Archive for March 17th, 2013


Last night was the last Big East Tournament Championship.

Louisville, which I still can’t think of as a Big East school, won the title for the 3rd time in the last 5 years, defeating a real Big East school, Syracuse.  After this year, about half the conference will have fled for the ACC, others will head to the Big 10.  Some will remain as sort of a rump conference, nicknamed the “Catholic 7.”  But it’s really the end of the conference.

One of the game announcers defied the conventions of his job and offered actual insight: conferences used to be regional associations of like-minded schools, usually of similar size, but not always.  So the SEC, the ACC, the Big East, the Big 10, and the Pac 8/10/12 all had personalities.  So did the smaller conferences.  Now, with all the shuffling to get TV money, they’re really just division of the NCAA.  There’s little regional about them (Maryland, enjoy that trip to Lincoln).  Syracuse looks nothing like Clemson, except for orange, and the longstanding rivalries have been diminished by not playing home games every year.

I’m not a conference luddite.  Adding Georgia Tech made sense for the ACC, and it always seemed like an ACC school.  Southern, reasonable size, good academics.

But I freely admit I’m a college sports reactionary.  I like the idea of conferences as being incubators for meaningful rivalries.  I like the conference tournaments to mean something.  In 1976, for example, Virginia won the ACC, and in the field of 32, the conference got two slots: U.Va. and UNC.  The Big got two teams: Indiana and Michigan, and they ended up meeting in the Championship.  Now, for better or worse, Duke or UNC loses the ACC final, and we’re told it won’t even cost them a No. 1 seed.  The conference tournaments are basically reduced to a second-chance lottery for the teams on the bubble, or even those on the outside looking in.  In 1976, UNC got in anyway, but Maryland, the #2 seed, probably got bounced by losing the Virginia.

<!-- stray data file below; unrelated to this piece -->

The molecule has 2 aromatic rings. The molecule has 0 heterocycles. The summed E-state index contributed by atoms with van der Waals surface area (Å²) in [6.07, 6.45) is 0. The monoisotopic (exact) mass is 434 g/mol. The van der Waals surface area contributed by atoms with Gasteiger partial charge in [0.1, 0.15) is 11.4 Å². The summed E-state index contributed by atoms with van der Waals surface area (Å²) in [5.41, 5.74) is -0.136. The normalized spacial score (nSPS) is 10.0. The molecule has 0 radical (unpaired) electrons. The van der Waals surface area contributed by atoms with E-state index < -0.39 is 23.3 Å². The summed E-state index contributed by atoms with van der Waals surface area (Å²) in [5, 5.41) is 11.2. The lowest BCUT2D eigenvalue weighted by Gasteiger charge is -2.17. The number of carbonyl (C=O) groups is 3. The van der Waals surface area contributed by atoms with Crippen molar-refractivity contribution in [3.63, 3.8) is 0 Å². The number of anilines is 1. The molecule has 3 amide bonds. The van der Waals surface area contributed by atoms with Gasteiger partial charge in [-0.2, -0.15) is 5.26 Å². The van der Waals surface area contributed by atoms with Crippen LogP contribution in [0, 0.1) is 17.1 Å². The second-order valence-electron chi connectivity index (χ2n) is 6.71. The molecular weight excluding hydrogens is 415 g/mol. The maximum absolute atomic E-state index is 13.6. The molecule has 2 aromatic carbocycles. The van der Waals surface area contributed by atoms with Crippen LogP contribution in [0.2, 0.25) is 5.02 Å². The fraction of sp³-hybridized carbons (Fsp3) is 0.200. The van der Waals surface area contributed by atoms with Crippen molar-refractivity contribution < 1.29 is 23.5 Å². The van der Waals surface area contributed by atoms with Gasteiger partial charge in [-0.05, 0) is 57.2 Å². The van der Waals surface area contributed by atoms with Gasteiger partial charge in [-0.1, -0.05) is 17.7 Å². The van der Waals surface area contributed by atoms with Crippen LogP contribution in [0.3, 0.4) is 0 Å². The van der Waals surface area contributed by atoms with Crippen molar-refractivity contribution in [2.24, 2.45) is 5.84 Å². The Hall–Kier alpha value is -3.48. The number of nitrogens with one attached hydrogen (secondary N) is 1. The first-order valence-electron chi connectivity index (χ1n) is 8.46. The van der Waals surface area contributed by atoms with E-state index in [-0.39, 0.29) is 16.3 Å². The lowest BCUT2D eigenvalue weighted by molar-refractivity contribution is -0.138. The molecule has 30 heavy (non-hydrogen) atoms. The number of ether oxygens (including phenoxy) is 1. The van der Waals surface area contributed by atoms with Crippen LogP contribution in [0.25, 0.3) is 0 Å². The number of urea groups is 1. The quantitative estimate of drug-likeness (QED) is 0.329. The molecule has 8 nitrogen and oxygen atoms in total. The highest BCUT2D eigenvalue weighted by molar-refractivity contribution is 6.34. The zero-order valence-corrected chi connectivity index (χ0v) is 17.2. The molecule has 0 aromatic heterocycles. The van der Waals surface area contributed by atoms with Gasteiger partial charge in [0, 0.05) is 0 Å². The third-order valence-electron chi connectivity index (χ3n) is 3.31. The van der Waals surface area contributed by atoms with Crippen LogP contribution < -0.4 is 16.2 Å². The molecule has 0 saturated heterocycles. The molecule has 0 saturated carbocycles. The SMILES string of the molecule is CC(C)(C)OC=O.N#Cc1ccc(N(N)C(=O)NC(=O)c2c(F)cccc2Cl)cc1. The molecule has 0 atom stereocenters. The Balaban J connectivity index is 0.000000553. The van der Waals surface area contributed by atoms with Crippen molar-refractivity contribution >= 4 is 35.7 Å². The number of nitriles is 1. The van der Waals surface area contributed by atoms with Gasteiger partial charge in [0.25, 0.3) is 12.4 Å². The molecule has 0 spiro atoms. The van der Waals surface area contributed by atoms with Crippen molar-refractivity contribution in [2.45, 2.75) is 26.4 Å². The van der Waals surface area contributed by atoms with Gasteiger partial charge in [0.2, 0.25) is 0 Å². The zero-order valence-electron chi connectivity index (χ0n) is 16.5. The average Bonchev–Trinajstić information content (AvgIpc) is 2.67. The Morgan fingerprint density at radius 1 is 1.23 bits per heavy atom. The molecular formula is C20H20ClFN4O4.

If a conference chose not to pick its champion by having a tournament, that was their call.  For decades, the Big 10 and the Pac 8/10/12 didn’t have conference tournaments.  Growing up with the ACC, I thought that was weird, but ok, it was also their business.

Conferences also had distinctive styles of play, distinctive personalities.  The Big East was a tough, physical conference of big centers and tall front-courts.  For a while, they went to 6 fouls per player, and it probably ended up hurting them in the tournaments.  The ACC was about guard play and ball-handling.  They started the 3-point line experiment.  The hated Four Corners (keep-away, really, but it did still require serious ball-handling skills to pull off), could only have come out the ACC, and eventually led to the college shot clock.  The Pac-8/10/12 was UCLA, and then not much else for a long time.

Twenty years ago, when the independents started fleeing for cover – Florida State to the ACC, Penn State to the Big 10, Notre Dame to NBC, it should have been clear that something was afoot.  What was afoot was that, with the protection of a conference and its TV contracts, teams wouldn’t feel a need to schedule these teams, and lose to them for, well, nothing.  Eventually, the same logic extended to conferences.  When the “mid-majors” started getting better, the “power conferences” wouldn’t schedule them any more, since that easy payday was starting to look riskier to national title hopes.  All those extra NCAA bids which were supposed to go to the #3, #4, #5 power conference teams suddenly started going to the #2 and #3 teams from the mid-majors.

Rather than accept the more level playing field, the power conference solved their problem by luring away the best of the top mid-major teams and expanding.  Football was driving the bus on the major conference re-alignment, like sending Utah and Colorado to the Pac-8/10/12, but don’t think Big East basketball didn’t see the advantages of getting Marquette safely under its wing.

So now, in world that supposedly celebrates diversity, conferences, teams, and tournaments will all look more the same than ever.

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